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Shared advocacy through data-looking beyond the high cost of journals
Shared advocacy through data-looking beyond the high cost of journals
Shared advocacy through data-looking beyond the high cost of journals
Shared advocacy through data-looking beyond the high cost of journals
Shared advocacy through data-looking beyond the high cost of journals
Shared advocacy through data-looking beyond the high cost of journals
Shared advocacy through data-looking beyond the high cost of journals
Shared advocacy through data-looking beyond the high cost of journals
Shared advocacy through data-looking beyond the high cost of journals
Shared advocacy through data-looking beyond the high cost of journals
Shared advocacy through data-looking beyond the high cost of journals
Shared advocacy through data-looking beyond the high cost of journals
Shared advocacy through data-looking beyond the high cost of journals
Shared advocacy through data-looking beyond the high cost of journals
Shared advocacy through data-looking beyond the high cost of journals
Shared advocacy through data-looking beyond the high cost of journals
Shared advocacy through data-looking beyond the high cost of journals
Shared advocacy through data-looking beyond the high cost of journals
Shared advocacy through data-looking beyond the high cost of journals
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Shared advocacy through data-looking beyond the high cost of journals

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Academic libraries have a long history of advocating for additional funding for their collections. One strategy is to partner with a Faculty Senate Library Committee (FSLC) to take on the cause. In …

Academic libraries have a long history of advocating for additional funding for their collections. One strategy is to partner with a Faculty Senate Library Committee (FSLC) to take on the cause. In Spring 2011 OSU Libraries began this process by presenting our FSLC with a range of data they could use to tell our story to the Faculty Senate, campus administration, and other stakeholders. We will continue to work with them to advocate for our collections budget. As we explore these issues for our campus, larger questions come up. Which data best promotes libraries? What are additional strategies to pique campus stakeholders’ interest in a library's success? How can assessment data be used to strengthen our case for a better budget? Should libraries focus on our diminished purchasing power or our increased partnerships with faculty?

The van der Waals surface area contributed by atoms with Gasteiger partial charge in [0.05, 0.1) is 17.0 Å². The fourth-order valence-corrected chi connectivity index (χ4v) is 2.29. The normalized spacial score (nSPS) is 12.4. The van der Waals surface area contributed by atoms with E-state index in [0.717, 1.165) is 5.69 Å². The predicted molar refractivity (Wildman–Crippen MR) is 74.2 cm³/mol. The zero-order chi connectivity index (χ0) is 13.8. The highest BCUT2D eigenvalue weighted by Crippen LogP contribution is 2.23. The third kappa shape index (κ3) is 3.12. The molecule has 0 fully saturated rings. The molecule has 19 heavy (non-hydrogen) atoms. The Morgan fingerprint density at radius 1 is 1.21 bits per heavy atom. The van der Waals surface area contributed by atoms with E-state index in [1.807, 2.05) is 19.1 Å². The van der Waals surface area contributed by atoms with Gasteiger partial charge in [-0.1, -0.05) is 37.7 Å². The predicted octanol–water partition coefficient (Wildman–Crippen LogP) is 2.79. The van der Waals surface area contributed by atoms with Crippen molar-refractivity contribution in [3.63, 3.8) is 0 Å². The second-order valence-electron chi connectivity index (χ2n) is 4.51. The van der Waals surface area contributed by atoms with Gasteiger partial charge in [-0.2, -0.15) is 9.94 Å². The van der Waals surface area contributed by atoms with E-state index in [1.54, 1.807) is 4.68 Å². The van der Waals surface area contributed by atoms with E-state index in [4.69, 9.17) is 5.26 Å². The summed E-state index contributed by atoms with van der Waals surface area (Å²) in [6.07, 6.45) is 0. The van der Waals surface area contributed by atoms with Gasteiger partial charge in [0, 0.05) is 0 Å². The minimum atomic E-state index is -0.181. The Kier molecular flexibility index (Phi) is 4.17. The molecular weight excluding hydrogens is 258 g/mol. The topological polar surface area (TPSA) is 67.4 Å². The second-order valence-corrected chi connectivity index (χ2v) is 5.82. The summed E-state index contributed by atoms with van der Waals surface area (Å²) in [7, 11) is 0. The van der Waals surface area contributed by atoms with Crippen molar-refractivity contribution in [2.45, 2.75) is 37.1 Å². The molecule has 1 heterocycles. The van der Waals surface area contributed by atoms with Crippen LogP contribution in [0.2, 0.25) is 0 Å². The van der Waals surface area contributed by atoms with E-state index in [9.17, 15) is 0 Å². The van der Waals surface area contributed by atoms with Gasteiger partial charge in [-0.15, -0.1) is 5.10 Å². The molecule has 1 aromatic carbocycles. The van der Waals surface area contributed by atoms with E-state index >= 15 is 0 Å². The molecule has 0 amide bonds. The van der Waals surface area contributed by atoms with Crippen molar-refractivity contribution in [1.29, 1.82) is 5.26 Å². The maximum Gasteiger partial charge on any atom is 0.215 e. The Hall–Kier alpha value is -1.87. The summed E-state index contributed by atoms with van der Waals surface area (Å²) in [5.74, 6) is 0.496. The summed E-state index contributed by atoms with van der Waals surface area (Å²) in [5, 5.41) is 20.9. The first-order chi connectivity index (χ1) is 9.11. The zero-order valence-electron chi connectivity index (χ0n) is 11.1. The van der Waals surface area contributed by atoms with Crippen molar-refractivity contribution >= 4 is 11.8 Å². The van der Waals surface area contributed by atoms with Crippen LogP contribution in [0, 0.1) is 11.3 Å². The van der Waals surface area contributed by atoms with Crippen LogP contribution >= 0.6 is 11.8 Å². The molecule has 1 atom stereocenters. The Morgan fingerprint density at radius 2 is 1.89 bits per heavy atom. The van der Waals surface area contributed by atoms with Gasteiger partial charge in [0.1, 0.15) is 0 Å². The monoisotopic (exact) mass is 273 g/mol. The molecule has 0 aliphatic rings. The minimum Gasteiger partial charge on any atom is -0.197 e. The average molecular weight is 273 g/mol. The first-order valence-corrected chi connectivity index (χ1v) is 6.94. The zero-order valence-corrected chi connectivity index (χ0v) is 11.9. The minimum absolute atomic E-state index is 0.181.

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  • 1. Shared advocacy throughdata – looking beyond the high cost of journalsby Jane Nichols & Andrea WirthOregon State University LibrariesCharleston Conference 2011
  • 2. Making the case…0 Data shows we’re good stewards of current budget- what we have gets used well and we let go of what is not needed0 We have a variety of data that shows where we’re not able to fulfill campus research & instruction needs0 More is required to meet campus aspirations
  • 3. Invitation0 Campus faculty appointed to work with library administration0 Build a case for improving collections budget using data
  • 4. Faculty Senate Library CommitteeLearn more! http://oregonstate.edu/senate/committees/library/index.html
  • 5. Inspiration from others0 Who are the patrons/what do they need and use? (Queens Library)0 Do we spend the $$ we have wisely? (University of Victoria)0 Do our resources match curricular changes and institutional directions? (Saint Xavier University)0 Story telling and example “plots” (ER&L 2011) “Lightbulb, in Glass and Chocolate” JanneM on Flickr
  • 6. Data availableUse-based Budget0 ILL services 0 Peer comparisons 0 Scan & Deliver 0 Projecting Rising Costs0 Local Journal Utilization (eg. Curricular changes) Report (LJUR)0 Circulation Collection Gaps0 E-resources use 0 Wishlist 0 New program reviews 0 LibQual+ comments
  • 7. Scan & DeliverMost Requested Print Title 5/10-5/2011 Number of RequestsJournal of Personality and Social Psychology 165Journal of Wildlife Management 155Journal of Consulting and Clinical 109PsychologyJournal of Counseling Psychology 82Psychological Bulletin 82
  • 8. Projecting Rising Costs 0 Price increases (do we need to say more?) 0 New tools (ex. Summon) 0 Support for new models of publishing 0 New faculty = new research areas 0 Change in student headcount/FTE 0 Curricular changes 0 What did we forget?
  • 9. PsycArticlesLevel Full-Time APA Data Fee Equivalents5 15,000-19,999 $20,7756 20,000-24,999 $27,2757 25,000-59,999 $28,3258 60,000+ Contact APA